Also remember that  if you are an independent contractor/1099 worker and you underestimate your income for the year you will likely have to pay back those premium discounts in the form of taxes! Yikes, who wants to do that?"

(3) Private Plans

  • Cost
    • Premiums based on age- there are no income limitations
    • Often times premiums are lower or similar & rarely higher (unless you get subsidies)

  • Coverage
    • Up-front benefits available so you don't have to deal with deductibles or copays first.
    • Customizable options available
      • Some plans allow you to pick deductible size
      • Can add vision, dental, short term disability, small amounts of life insurance

  • Networks
    • PPO nationwide coverage

  • Limitations- Private plans sound amazing so what's the catch? 
    • Not everyone can qualify for it as they are based on individual health
    • Medical underwriting and health history review is done to determine eligibility
    • Guaranteed-issue option available without medical underwriting-recommend learning about the details and how the plan works

  • Enrollment period
    • No open enrollment period so you can get on or get off at any time!

  • Tax deductible for business owners

(4) Other options-Health Share/Christian Ministries; Short Term plans

  • Short term plans

      • Bridge the gap plans if you need something for 30-60 days
      • Often have a cap to benefits per year and per lifetime
      • Deductibles can reset every 30-60-90 days
      • No true max out of pocket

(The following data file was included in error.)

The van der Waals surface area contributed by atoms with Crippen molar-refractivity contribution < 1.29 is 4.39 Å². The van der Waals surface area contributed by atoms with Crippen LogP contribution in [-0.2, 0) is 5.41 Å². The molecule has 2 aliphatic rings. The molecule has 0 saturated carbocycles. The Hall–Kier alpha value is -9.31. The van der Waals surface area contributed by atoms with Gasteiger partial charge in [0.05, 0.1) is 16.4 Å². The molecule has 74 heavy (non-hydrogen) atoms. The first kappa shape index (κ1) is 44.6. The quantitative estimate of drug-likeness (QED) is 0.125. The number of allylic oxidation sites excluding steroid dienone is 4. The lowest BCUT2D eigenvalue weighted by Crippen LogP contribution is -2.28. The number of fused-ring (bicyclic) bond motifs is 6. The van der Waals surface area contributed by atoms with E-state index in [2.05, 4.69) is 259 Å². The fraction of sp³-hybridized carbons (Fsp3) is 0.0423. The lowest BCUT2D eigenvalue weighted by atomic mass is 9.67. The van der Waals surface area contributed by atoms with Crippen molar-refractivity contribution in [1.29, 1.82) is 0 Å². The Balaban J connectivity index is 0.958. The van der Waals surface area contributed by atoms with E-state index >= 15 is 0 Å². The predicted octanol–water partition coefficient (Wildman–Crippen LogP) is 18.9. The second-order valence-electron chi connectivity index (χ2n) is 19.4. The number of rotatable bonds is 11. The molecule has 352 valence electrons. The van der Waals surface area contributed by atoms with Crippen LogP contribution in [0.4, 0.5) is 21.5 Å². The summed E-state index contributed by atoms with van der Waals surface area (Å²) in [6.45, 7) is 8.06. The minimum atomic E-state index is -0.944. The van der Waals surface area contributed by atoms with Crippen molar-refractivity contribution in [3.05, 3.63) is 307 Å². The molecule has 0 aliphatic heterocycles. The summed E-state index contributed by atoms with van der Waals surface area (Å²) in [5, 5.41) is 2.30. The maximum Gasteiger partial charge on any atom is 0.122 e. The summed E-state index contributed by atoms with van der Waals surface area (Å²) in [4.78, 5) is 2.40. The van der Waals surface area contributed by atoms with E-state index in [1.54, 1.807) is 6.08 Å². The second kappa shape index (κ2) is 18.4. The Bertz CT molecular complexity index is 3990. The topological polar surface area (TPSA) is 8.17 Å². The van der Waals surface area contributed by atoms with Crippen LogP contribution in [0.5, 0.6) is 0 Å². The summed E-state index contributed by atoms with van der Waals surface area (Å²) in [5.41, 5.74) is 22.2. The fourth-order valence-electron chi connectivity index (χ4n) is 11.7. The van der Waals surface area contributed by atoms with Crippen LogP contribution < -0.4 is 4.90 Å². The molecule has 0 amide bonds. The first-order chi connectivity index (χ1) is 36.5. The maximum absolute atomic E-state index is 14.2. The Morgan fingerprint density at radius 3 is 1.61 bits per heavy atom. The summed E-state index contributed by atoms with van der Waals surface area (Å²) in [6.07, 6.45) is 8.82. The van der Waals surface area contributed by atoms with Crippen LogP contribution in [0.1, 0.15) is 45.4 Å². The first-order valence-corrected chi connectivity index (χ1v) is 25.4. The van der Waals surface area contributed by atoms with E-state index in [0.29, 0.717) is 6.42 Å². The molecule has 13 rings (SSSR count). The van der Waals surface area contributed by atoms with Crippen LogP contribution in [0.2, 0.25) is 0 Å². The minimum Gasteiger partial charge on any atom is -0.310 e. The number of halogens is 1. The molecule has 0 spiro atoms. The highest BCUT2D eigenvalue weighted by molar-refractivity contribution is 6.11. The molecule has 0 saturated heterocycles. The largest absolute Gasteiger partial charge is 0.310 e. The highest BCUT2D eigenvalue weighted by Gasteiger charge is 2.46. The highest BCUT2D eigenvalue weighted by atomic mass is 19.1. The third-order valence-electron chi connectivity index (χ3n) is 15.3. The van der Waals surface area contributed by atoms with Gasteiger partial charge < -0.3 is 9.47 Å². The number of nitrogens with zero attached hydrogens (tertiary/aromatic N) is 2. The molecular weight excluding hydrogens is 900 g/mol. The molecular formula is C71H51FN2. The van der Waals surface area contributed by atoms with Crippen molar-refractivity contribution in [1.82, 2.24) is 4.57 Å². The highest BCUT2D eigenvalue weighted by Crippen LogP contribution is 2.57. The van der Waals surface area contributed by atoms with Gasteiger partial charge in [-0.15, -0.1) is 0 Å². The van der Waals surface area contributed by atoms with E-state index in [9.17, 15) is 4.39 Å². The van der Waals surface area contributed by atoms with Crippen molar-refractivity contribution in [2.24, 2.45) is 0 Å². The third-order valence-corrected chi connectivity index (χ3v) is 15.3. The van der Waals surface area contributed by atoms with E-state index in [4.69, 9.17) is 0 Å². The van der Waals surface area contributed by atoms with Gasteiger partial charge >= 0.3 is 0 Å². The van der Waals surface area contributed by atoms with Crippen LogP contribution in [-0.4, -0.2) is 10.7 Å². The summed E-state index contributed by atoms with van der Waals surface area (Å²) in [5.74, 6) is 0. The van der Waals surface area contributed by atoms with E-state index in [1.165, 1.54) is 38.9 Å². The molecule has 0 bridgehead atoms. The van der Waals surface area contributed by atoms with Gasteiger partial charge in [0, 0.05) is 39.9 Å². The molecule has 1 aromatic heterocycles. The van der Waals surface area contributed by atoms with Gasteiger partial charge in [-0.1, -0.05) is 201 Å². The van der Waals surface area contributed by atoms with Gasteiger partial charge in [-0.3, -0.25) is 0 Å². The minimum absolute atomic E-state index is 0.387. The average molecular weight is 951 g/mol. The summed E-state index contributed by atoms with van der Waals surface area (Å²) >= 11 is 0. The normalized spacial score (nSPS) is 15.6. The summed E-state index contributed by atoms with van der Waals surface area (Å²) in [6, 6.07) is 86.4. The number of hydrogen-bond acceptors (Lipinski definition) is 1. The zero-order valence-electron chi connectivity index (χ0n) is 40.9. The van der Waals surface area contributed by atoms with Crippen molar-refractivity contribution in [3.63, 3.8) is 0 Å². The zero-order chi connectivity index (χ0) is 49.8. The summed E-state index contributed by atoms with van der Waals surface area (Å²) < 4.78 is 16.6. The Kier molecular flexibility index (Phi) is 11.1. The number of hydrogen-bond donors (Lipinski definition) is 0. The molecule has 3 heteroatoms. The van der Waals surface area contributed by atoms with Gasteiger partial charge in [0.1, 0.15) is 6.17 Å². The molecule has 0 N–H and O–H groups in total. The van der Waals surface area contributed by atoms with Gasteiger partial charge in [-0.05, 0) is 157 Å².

• Health Share/Christian Ministries

    • Cost-sharing organizations. Not real insurance companies (it says it right on their brochure/website). They help members share & reduce cost of healthcare however, they are not legally bound to pay claims so if funds run out you risk the chance of not having claims paid.
    • Premiums are much less as they often also limit those with major pre-existing conditions. These funds are in turn used to pay medical expenses for others who participate in the sharing. 
    • Limitation on membership to those who share a common religious faith.
      • Won’t cover things outside of their faith (i.e. won’t cover maternity if it did not happen naturally, ex: in-vitro)

Financial Pearl

"Remember that health-sharing organizations are NOT real insurance companies, hence why they are so cheap so they are not legally bound to pay claims if the funds ever run out. In addition, certain faith-organization won't cover medicals treatment outside their beliefs such as in-vitro! So proceed carefully" 

I’m Ready….but how much should I be spending?

That’s the magical question and unfortunately there is NO one-size-fits-all answer.